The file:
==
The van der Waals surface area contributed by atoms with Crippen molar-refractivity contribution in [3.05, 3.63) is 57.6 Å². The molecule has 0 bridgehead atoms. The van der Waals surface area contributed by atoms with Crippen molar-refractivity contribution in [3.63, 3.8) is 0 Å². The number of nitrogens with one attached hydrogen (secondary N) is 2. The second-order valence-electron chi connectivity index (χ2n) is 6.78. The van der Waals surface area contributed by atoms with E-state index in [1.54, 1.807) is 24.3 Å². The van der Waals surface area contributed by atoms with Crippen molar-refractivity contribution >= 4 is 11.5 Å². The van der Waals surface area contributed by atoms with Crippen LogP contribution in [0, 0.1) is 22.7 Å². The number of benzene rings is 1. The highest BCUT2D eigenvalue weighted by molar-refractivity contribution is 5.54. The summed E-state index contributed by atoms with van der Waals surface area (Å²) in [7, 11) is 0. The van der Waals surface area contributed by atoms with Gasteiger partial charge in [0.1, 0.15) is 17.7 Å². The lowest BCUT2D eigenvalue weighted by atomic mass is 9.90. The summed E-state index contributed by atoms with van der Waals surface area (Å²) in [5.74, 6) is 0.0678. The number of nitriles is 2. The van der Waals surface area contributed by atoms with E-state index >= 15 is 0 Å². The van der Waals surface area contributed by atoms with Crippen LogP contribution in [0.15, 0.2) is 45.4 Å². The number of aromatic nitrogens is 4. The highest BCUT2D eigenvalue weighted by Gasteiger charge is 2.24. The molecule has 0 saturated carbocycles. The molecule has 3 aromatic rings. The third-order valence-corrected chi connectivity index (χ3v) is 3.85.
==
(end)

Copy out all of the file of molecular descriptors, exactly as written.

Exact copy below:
The van der Waals surface area contributed by atoms with Crippen molar-refractivity contribution in [3.05, 3.63) is 57.6 Å². The molecule has 0 bridgehead atoms. The van der Waals surface area contributed by atoms with Crippen molar-refractivity contribution in [3.63, 3.8) is 0 Å². The number of nitrogens with one attached hydrogen (secondary N) is 2. The second-order valence-electron chi connectivity index (χ2n) is 6.78. The van der Waals surface area contributed by atoms with E-state index in [1.54, 1.807) is 24.3 Å². The van der Waals surface area contributed by atoms with Crippen molar-refractivity contribution >= 4 is 11.5 Å². The van der Waals surface area contributed by atoms with Crippen LogP contribution in [0, 0.1) is 22.7 Å². The number of benzene rings is 1. The highest BCUT2D eigenvalue weighted by molar-refractivity contribution is 5.54. The summed E-state index contributed by atoms with van der Waals surface area (Å²) in [7, 11) is 0. The van der Waals surface area contributed by atoms with Gasteiger partial charge in [0.1, 0.15) is 17.7 Å². The lowest BCUT2D eigenvalue weighted by atomic mass is 9.90. The summed E-state index contributed by atoms with van der Waals surface area (Å²) in [5.74, 6) is 0.0678. The number of nitriles is 2. The van der Waals surface area contributed by atoms with E-state index >= 15 is 0 Å². The van der Waals surface area contributed by atoms with Crippen LogP contribution in [0.15, 0.2) is 45.4 Å². The number of aromatic nitrogens is 4. The highest BCUT2D eigenvalue weighted by Gasteiger charge is 2.24. The molecule has 0 saturated carbocycles. The molecule has 3 aromatic rings. The third-order valence-corrected chi connectivity index (χ3v) is 3.85.